And out we pop, from this little lane, onto the main road between Osh and Bishkek (the country’s second and first cities respectively). Blessed relief, its not crazily busy, the tarmac’s fair, there’s a decent 80cms or so of hard shoulder, the drivers don’t seem to object to our using it, and the toots appear to be of friendly welcome [rather than the now-familiar prolonged “GET OUT OF MY WAY ‘COS I’M ABOUT TO OVERTAKE LIKE A TW[insert offensive vowel of your choice]T” hoot – GH].
Then, with sunset approaching, we head down a lane towards the hope of riverside camping. The lane gets narrower and narrower and, after drifting past a fair few quizzical looks from local residents, we wind up on a ridge with a good river view, but alas, in somebody’s backyard. Then the owner appears: “Welcome, welcome” and all is good. Just as it starts to rain we get our stuff into the tent and dive into his home for tea with the family.
“Some tourists came before”, this engineering teacher with a little English tells us, and gets out the photo album. It seems some Aussies in a camper van happened down the same lane – in the mid-eighties, judging by the fashions in the photos. It adds to the feeling that we’re a bit of an event.
Next day we’re back on the road, climbing, and the farmland gives way to something increasingly wild and spectacular as the mountains edge closer to meet the watercourse we’ll be following for the next few days. We camp one night in a hidden spot by a tributary stream…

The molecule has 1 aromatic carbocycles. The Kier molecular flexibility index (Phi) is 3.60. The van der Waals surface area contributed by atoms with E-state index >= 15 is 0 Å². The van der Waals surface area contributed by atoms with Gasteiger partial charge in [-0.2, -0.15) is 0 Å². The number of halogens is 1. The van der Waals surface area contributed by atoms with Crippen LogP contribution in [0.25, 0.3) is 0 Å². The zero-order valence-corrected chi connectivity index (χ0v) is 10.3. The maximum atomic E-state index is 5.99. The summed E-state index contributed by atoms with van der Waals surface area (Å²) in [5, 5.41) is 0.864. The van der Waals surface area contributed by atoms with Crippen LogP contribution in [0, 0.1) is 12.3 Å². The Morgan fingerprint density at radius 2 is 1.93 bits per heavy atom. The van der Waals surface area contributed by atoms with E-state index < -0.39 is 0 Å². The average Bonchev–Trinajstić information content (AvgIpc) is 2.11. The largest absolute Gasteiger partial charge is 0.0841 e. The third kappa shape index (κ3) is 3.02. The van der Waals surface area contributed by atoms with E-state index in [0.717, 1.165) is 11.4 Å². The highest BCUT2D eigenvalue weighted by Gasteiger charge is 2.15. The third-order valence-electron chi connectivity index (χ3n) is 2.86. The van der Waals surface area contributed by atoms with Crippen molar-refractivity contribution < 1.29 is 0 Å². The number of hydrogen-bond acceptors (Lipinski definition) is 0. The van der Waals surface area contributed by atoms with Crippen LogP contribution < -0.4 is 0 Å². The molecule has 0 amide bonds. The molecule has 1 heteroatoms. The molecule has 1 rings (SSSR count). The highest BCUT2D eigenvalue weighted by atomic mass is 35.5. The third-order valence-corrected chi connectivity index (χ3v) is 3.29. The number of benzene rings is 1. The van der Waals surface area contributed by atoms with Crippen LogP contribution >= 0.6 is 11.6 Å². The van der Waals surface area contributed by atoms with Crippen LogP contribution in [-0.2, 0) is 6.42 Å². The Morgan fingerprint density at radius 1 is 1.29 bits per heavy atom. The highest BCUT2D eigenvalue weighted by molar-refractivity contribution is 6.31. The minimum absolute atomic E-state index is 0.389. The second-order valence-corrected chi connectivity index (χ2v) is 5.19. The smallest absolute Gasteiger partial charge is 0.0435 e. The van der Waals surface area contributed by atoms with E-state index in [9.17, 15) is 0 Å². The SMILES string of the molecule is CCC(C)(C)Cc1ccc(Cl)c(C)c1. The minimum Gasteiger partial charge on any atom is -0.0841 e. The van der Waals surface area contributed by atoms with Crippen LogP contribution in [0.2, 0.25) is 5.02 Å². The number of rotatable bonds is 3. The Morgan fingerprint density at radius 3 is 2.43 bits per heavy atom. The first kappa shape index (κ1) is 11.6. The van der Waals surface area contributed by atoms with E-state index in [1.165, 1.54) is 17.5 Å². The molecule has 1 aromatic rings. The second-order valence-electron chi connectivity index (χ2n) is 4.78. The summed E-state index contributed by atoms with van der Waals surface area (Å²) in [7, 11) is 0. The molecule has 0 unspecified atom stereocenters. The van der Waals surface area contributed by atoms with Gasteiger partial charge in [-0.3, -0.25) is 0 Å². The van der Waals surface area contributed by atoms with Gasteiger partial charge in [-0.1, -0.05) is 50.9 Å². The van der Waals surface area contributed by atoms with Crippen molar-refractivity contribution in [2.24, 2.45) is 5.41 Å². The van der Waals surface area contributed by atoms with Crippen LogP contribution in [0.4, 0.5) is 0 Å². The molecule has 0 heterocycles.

…then wind our way along a reservoir through the starkly beautiful Fergana Range (thankfully not one of the valleys suffering from radioactive pollution from a Soviet-era uranium mine) …
… making a new friend along the way …
… and find ourselves on the shores of Lake Toktogul – or rather, perched high above them, on a scenic but surprisingly arid campsite.
After following a surprisingly tough road through the hills around the lake, we turn into Toktogul town, expecting to find pleasant waterfront cafes, especially since there had been numerous restaurants along the road. But whereas money travels up and down the main road in nice cars, little seems to make it into the settlements off to the sides.
Back on the highway we climb again, away from the lake, alongside white water gushing through the narrow gorge. Who cares if you’re camped close to the road when hidden under trees with this torrent drowning out traffic noise?
Cyclists coming down – one evening a Swiss guy who’d been on the road for four years, next morning a German, that afternoon three Americans – all looked very cold and reported storms up ahead. Indeed, we’d been enjoying the lightning over the mountains for days, but hadn’t been drenched ourselves.
And luck held. The gorge finally opened out into wide green valleys, complete with yurts and the horses and cows and sheep their occupants herded high up the hillsides.